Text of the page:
MoreLuckThanSkill wrote on Sep 10, 2021, 14:55:
Too inconvenient and too expensive... well maybe, I guess, depends on the definition of average person, but I think we'll see a pretty rapid shift to electric in our lifetimes, maybe even within the next 5-10 years. We'll probably see the start of that in the US when Ford releases their Lightning truck... next year?
I based my expensive statement on the median American income for 2020 which was $68,400.00. However, that median is largely based on a two income household so we divide it in half to get the median income per person which is $34,200.00. An $80K Tesla is well out of reach of the median average income. Even replacing the batteries on, say, a Toyota Prius is between $3,000 to $8,000 depending where a person goes to get the work done. Again, that kind of upfront lump sum is going to be a hard, if not impossible, pill for someone making less than $35K annually to swallow.
Oh, the "Lightning" that isn't. I have to be transparent here. I am the besmitten owner of a 2nd gen Lightning. I'm not particularly fond of Ford slapping the name on what is an EF-150 with nothing about it that lives up to the Lightning marque.
But let's take a look at the technical merits of the forthcoming 3rd gen Lightning. The specs are here
, straight from Ford. The extended battery allegedly gives you a 300 mile range. However, in the fine print it says "Actual range varies with conditions such as external environment, vehicle use, vehicle maintenance, lithium-ion battery age and state of health." That means you are definitely not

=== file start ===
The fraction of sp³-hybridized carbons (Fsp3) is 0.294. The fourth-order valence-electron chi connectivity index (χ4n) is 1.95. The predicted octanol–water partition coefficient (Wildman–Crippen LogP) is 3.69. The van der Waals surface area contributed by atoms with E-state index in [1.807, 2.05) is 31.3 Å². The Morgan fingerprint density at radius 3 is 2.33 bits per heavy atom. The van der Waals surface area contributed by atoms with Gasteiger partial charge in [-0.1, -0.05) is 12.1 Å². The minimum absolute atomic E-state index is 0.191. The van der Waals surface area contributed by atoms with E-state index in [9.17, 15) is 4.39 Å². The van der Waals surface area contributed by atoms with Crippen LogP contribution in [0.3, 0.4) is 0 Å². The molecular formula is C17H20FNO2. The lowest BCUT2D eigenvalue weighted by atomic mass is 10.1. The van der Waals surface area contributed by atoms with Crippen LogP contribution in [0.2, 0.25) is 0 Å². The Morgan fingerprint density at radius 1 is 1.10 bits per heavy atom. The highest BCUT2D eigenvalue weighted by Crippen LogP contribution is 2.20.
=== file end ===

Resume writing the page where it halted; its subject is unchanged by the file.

getting 300 miles when you're either towing something or you have a load in its pathetic little bed.
Even the charging time is "target" and not "actual". But, even so, let's go with Ford's numbers. The highest charging rate you are likely to find that you can install at your home (with a separate 50A drop from the power company just for the charger) is 48A. At that rate, it will take you 13 hours to fully charge the truck for another 300 miles. 13 hours!
But let's say you get lucky and there are a plethora of 150kW DCFC (Direct Current Fast Charging) stations even all the way out in bumfuck Marfa,Texas. You'll still be waiting 41 minutes for a full charge for another 300 miles.
Let's also say you wanted to drive from my house to Big Bend National Park to spend a week there (dog knows why in the middle of the summer, but just roll with it). That's a distance of ~470miles. Maybe you want to go camping, maybe you want to go trail riding on your horse. So you're towing. Let's be super conservative and say you only see a 33% decrease in battery performance for that trip. So now you're down to 200 miles. That's two stops for charging and an additional 2 hours added to the drive time. That's assuming those 150kW DCFC chargers are in abundance, which they're not.
Now we're back in reality and the numbers, even Ford's fudged "target" numbers, make this truck a non-starter for anyone who uses a truck as an actual truck and not as a garage queen status symbol.
Like I said, electric vehicles just aren't realistic for the average person for a variety of purposes if you live somewhere other than a densely populated urban environment with chargers in abundance. They're too expensive when TCO is factored in (and you should for any vehicle) and too inconvenient when you can drive an ICE powered vehicle to a gas station, which are ubiquitous, fill up in ten minutes, and be on your way.
"Lock the doors. Kill the light. No one's coming...home tonight. It's getting colder."
If you would like help or further details on a technical discussion we're having, email me at bnhelp (at sign) keepusiel.net .